Homo sacer (Latin for the ‘sacred man’ or ‘accursed man’) is a phrase taken from Roman law. It is used to describe someone who is banished, and may be killed by anybody but not used in a religious killing (sacrifice). Described by Italian philosopher Giorgio Agamben in his book Homo Sacer; ‘sovereign power and bare life’ as a person who is living a ‘naked life’ and is an outcast of society.
Occurrence[change | change source]
Someone becomes Homo Sacer by breaking a legal agreement or oath; people who illegally cross the borders between countries have often been referred to and treated as Homo Sacer. In Shahram Khosravi’s book Illegal traveller he talks about how someone forced to leave their country to find a better life elsewhere can become ‘homo sacer’, which can lead to a feeling of separation from the rest of society.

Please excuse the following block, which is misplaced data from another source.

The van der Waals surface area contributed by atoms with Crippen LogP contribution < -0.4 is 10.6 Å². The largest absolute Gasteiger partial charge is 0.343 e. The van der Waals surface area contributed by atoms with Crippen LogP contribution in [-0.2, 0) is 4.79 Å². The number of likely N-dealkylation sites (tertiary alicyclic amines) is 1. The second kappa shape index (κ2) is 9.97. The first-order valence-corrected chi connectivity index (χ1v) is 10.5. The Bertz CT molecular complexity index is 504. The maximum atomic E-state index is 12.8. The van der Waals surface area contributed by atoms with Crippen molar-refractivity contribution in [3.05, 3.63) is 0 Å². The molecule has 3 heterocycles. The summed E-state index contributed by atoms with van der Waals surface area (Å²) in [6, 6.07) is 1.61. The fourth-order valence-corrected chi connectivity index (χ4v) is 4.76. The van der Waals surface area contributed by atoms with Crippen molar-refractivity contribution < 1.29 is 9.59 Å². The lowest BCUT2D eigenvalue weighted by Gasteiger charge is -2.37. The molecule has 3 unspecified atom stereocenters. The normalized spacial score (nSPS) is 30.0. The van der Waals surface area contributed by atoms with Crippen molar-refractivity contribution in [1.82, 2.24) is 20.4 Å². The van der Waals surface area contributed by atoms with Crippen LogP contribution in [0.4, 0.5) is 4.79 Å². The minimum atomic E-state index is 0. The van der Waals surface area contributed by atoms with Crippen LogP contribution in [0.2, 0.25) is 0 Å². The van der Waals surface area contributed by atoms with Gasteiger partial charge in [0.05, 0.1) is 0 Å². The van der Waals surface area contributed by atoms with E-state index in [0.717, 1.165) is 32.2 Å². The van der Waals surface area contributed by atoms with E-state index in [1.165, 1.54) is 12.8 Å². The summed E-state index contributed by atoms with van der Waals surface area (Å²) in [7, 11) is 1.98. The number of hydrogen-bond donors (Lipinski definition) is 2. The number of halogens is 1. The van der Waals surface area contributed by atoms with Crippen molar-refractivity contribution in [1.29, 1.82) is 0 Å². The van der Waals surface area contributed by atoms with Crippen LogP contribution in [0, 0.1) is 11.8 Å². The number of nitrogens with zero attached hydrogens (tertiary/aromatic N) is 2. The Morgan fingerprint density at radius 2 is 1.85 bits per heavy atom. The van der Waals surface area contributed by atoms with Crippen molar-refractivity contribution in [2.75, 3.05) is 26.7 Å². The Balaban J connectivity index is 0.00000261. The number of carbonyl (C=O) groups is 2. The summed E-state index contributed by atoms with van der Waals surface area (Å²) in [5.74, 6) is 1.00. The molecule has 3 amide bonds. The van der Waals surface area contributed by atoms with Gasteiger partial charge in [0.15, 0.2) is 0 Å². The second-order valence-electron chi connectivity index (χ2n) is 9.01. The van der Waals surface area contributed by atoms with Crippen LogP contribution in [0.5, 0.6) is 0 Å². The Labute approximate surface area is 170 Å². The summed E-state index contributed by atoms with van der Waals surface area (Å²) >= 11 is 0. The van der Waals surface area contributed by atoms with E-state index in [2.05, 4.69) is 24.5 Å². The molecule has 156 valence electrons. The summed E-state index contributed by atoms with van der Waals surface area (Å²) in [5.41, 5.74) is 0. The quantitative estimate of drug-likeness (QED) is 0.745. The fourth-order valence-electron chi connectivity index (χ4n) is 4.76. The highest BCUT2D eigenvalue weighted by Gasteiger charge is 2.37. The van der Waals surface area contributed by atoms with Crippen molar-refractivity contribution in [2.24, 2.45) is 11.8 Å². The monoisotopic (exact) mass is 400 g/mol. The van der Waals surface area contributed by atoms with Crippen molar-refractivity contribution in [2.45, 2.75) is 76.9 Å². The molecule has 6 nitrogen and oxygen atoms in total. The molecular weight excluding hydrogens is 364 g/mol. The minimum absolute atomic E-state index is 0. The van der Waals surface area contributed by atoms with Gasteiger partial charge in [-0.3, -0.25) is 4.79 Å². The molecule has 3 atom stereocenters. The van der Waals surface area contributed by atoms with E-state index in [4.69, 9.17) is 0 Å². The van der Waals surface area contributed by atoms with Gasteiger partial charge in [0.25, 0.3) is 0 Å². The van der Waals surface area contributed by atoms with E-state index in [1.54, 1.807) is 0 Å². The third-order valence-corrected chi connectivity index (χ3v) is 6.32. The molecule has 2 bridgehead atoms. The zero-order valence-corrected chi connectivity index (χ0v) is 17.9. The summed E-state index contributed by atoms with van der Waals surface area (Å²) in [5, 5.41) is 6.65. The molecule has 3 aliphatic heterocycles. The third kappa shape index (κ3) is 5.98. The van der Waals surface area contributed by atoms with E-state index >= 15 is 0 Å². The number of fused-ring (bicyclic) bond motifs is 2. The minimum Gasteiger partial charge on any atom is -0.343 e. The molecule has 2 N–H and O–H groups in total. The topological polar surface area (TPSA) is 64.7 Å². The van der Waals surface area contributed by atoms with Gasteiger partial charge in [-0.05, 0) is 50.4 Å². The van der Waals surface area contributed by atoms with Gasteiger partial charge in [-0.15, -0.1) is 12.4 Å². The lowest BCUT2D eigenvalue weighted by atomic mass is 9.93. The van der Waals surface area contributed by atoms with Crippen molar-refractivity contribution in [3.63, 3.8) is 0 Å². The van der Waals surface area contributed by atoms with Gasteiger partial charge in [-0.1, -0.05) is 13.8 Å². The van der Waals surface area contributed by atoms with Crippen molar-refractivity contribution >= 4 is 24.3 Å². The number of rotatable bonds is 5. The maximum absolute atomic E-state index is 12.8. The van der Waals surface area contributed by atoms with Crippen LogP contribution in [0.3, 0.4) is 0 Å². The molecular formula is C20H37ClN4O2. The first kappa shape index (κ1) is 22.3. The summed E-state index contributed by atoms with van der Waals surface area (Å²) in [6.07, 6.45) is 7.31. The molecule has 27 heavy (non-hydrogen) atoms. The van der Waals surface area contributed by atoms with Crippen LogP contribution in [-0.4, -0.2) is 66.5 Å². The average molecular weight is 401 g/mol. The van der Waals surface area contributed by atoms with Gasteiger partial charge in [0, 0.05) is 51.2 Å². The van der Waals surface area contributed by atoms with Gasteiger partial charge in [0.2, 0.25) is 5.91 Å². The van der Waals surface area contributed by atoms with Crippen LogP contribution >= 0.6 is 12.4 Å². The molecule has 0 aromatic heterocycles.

Consequences[change | change source]
This makes the person an outlaw; they have no civil rights and lose their protection from the state. They are often victims of abuse and unfair treatment both through this loss of rights but also from everyday citizens.
References[change | change source]
- Giorgio Agambens’ ‘Homo Sacer: Sovereign power and bare life, Stanford University Press; 1 edition (April 1, 1998)
- Shahram Khosravi’s ‘illegal traveller’ first published 2010 by Palgrave Macmillan